doohickey

A “doohickey” is a small object or gadget, especially one whose name the speaker does not know or cannot recall. Synonyms are those well-used words: thingamabob, thingamajig, whatchamacallit. It may seem as if a “doohickey” is a thing that’s too unimportant to have a name of its own, but no object is that unimportant. It’s just that there are so…

flibbertigibbet

A “flibbertigibbet” is a Middle English word, referring to a frivolous, flighty, or whimsical person, usually a young woman. In modern use it is a slang term for a gossipy or excessively talkative person. It arose around the 1540s, probably a nonsense word meant to sound like babbling or prattling on in meaningless chatter, but by 1600, it also was…

make a good fist of it

The Merriam-Webster Dictionary says that the phrase “make a good fist of it” is British, and means to do (something) well. For example, “Despite her inexperience, she made a remarkably good fist of chairing the meeting.” On the other hand, if you make a poor fist of a task, you are incompetent or inadequate at doing it. In such various…

turnkey

“Turnkey” has two meanings. The first, known from about 1647, is a person in charge of the keys of a prison. The second, known from the 1920s, is an adjective used to describe something that is “complete and ready to be used.” A turnkey product indicates that the customer, upon receiving the product, just needs to turn the ignition key…

baloney

“Baloney,” which means “nonsense,” apparently originated around 1894 as a spelling variant of bologna sausage (traditionally made from odds and ends of inferior meat), representing the popular pronunciation. It was also used in the ring, in early 20th century slang, to mean an inferior fighter.  The Oxford English Dictionary says about the baloney-bologna connection: “[Commonly regarded as from bologna (sausage)…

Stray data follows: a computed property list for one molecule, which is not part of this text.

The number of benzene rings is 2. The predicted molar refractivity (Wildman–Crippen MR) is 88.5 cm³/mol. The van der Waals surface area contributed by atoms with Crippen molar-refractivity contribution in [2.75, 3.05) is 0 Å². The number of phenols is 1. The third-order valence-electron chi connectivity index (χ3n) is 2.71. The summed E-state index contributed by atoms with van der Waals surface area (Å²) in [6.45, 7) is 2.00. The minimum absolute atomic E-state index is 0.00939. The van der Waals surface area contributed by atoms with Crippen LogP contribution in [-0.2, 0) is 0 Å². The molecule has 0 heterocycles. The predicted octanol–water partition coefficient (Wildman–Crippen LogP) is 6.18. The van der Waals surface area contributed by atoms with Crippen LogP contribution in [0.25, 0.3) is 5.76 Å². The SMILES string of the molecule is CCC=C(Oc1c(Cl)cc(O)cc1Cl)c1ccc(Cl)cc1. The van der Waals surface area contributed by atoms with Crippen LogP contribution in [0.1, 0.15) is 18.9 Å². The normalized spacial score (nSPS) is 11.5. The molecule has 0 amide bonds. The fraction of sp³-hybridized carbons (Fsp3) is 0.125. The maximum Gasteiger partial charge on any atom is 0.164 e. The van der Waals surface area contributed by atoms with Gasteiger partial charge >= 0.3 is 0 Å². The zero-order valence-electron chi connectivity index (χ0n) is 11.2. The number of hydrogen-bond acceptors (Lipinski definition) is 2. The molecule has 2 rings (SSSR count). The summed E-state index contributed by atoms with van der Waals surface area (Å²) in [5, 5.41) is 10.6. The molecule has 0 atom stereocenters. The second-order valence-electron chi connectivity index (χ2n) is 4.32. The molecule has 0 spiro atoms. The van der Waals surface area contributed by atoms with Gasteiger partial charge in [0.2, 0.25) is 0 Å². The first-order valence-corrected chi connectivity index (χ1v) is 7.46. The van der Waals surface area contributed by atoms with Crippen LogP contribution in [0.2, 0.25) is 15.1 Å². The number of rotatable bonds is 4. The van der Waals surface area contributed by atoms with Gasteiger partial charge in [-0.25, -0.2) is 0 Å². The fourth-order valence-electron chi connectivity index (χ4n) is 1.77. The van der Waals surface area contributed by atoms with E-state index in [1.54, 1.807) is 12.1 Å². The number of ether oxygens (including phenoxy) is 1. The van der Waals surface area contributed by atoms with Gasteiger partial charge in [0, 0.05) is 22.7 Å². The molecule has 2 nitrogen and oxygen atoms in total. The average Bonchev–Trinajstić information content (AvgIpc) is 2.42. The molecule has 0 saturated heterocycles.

the sixth word herd

Galumphing — to prance about in a triumphant manner. Lewis Carroll coined the word for Through the Looking Glass (1871) in “Jabberwocky,” apparently by blending gallop and triumph. ~~~~~~~~~~~ A pretty penny — a considerable profit, or a large sum of money. The expression came into the language in the 1700s. George Eliot used it in her famous novel, The…

don’t cut off your nose to spite your face

“Don’t cut off your nose to spite your face” describes a needlessly self-destructive over-reaction to a problem in a way that would damage oneself more than the object of one’s anger. The phrase is known to have been used in the 1100s. It may be associated with the numerous legends of pious women disfiguring themselves in order to protect their…

first-footing

Here’s an old custom that involves coal. In British and Manx folklore, the first-foot is the first person to enter a home on New Year’s Day and is regarded as a bringer of good fortune for the coming year. Similar practices are also found in the new year traditions of other countries. Generally, the first-footer should be a tall dark-haired…

with flying colors

If you passed, came out, or came through, “with flying colors,” you succeeded with distinction, were triumphant or victorious. “Sailing under false colours,” on the other hand, means practicing deception or being misleading.  Both phrases are nautical, related to ship flags, also known as “colors.”  In the past, when we did not have modern communication devices, a ship’s appearance on…

hold your tongue

When someone says to you, “Hold your tongue!” that person wants you to keep quiet, to remain silent. The word “hold” is meant in the sense of “refrain.” Chaucer used the idiom in The Tale of Melibus (c. 1387): “Thee is better hold thy tongue still, than for to speak.” A variant appears in the traditional wedding service, telling anyone…